This paper focuses on out-of-school learning during early childhood transitions through case studies of young children in two different rural communities in Peru. It shows that for young children, increasing participation in their social worlds is marked not only through specific rites, but also through a more subtle process that involves a progressive change in their roles and responsibilities within their households. This transition involves the learning of practical and social skills, develops a sense of identity, belonging and responsibility, and makes children feel valuable members of their families and communities. The process takes place at the same time as young children start formal schooling, but is often ignored by school itself. The paper contributes to current discussions on out-of-school learning and child work at specific life-course moments such as the transition to middle childhood, contributing empirical material as well in order to understand the transition itself.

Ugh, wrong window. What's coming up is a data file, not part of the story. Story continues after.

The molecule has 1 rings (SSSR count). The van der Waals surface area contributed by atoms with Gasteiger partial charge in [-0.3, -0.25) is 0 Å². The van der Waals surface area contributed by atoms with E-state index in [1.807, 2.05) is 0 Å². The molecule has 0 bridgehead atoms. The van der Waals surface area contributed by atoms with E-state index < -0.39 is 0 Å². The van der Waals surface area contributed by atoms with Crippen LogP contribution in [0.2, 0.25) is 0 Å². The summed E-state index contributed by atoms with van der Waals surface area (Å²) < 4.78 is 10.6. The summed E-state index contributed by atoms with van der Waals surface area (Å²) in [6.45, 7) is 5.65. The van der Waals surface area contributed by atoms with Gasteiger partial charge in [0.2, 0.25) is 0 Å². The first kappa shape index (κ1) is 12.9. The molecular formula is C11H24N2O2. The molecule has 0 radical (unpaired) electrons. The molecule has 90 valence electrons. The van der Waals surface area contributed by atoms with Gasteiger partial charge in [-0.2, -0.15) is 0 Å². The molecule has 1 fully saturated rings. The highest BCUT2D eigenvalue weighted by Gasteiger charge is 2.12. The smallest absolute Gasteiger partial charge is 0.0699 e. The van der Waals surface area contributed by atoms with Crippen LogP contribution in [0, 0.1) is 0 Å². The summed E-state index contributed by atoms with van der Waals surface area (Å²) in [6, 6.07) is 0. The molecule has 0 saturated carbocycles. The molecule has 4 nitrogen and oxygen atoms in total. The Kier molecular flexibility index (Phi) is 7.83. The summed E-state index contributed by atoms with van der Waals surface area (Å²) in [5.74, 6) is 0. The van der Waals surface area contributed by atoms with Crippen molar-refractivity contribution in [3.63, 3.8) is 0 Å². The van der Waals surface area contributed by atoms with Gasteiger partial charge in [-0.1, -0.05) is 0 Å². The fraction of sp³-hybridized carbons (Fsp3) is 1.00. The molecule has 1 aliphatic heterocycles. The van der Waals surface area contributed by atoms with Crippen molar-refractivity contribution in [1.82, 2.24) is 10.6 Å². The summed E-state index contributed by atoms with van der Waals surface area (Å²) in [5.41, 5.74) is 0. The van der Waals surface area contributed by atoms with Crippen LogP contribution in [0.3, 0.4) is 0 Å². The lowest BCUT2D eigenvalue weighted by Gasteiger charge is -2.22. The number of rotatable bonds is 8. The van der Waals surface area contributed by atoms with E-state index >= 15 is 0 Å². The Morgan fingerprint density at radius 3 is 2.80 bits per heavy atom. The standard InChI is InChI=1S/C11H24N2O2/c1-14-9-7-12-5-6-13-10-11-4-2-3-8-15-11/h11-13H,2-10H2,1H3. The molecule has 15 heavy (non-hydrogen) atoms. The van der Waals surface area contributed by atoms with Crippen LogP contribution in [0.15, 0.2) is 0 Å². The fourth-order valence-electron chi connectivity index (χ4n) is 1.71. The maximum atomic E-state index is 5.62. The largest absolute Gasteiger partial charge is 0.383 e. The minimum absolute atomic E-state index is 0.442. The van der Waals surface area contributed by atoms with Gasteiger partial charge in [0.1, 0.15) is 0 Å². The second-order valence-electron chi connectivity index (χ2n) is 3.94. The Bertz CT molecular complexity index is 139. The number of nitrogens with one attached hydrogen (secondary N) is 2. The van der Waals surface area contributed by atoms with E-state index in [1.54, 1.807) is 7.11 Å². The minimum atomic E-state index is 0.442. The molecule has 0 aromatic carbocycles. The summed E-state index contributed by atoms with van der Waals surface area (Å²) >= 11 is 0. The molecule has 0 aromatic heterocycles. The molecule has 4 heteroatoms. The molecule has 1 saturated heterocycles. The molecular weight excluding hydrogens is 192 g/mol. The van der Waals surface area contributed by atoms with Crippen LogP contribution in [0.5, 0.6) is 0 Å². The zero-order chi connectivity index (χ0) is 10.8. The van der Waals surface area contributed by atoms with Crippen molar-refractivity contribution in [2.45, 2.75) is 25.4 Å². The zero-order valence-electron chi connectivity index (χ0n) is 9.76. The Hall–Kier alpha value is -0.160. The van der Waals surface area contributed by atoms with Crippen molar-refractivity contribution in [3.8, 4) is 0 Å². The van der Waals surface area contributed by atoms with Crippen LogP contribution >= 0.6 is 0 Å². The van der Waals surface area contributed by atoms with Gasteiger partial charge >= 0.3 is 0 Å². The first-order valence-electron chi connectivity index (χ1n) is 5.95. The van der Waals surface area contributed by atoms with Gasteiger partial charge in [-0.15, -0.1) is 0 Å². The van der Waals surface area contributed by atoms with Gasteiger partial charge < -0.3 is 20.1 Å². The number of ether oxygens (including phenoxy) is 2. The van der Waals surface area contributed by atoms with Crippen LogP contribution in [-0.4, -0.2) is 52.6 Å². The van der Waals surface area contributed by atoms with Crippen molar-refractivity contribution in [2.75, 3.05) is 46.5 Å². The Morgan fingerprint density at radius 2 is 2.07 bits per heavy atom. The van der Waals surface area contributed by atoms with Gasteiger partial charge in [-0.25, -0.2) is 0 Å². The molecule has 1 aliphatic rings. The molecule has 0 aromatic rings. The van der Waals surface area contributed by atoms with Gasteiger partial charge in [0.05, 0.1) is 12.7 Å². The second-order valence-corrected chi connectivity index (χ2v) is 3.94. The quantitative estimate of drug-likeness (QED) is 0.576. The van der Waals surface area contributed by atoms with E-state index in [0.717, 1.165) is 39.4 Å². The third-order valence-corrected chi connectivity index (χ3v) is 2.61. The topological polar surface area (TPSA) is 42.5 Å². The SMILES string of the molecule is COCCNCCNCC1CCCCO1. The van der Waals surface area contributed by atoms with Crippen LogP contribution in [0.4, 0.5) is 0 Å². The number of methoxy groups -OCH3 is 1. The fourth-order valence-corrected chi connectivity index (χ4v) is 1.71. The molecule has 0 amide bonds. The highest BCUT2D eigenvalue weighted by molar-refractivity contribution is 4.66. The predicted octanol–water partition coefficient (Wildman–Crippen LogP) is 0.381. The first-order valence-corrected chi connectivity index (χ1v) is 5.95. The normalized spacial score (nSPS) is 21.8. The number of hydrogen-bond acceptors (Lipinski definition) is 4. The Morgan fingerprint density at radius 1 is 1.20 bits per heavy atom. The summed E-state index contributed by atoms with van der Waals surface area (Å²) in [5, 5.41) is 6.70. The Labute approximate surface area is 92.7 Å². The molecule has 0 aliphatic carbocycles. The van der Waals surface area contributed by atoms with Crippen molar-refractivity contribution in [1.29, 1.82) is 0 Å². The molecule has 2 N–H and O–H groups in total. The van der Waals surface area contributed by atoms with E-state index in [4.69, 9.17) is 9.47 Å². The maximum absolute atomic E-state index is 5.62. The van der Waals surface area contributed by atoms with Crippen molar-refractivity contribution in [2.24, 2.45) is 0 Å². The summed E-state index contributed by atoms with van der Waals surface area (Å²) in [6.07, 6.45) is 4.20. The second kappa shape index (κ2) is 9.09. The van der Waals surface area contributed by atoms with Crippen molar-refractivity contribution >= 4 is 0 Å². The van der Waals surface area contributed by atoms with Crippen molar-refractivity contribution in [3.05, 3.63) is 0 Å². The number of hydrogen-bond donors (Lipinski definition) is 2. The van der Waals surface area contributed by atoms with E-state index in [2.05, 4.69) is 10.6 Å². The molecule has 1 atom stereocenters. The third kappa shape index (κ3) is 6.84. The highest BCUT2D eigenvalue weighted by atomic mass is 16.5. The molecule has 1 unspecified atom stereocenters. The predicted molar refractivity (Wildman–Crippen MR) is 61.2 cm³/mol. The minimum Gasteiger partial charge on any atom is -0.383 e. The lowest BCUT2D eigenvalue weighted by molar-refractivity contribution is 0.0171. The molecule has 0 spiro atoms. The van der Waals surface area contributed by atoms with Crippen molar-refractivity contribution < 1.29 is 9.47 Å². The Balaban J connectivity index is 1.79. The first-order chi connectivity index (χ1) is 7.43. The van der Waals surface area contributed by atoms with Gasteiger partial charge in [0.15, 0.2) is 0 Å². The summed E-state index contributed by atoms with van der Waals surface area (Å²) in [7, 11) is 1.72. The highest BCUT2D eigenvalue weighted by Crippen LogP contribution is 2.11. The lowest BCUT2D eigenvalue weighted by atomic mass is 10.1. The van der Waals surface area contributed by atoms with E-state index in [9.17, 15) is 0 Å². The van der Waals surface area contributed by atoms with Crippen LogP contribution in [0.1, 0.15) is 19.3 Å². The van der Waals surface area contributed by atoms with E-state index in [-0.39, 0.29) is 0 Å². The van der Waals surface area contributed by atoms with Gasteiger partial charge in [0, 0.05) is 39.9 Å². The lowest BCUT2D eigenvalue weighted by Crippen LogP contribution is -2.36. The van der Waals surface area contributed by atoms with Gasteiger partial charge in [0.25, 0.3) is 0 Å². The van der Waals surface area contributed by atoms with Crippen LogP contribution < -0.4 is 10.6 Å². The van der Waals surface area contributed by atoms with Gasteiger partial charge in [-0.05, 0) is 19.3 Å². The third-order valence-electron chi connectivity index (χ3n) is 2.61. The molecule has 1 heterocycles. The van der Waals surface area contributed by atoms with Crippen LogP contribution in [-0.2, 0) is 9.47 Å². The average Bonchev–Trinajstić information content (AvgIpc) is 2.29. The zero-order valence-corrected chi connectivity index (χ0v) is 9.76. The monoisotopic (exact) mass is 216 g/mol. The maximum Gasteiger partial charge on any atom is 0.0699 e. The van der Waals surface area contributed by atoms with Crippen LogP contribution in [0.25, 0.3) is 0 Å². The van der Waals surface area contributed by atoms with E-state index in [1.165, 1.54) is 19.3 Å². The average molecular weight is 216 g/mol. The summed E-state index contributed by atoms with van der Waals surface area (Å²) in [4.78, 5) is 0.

Ames, P. Learning to be responsible: Young children transitions outside school. Learning, Culture and Social Interaction (2013) 2 (3) 143-154. [DOI: 10.1016/j.lcsi.2013.04.002]
Learning to be responsible: Young children transitions outside school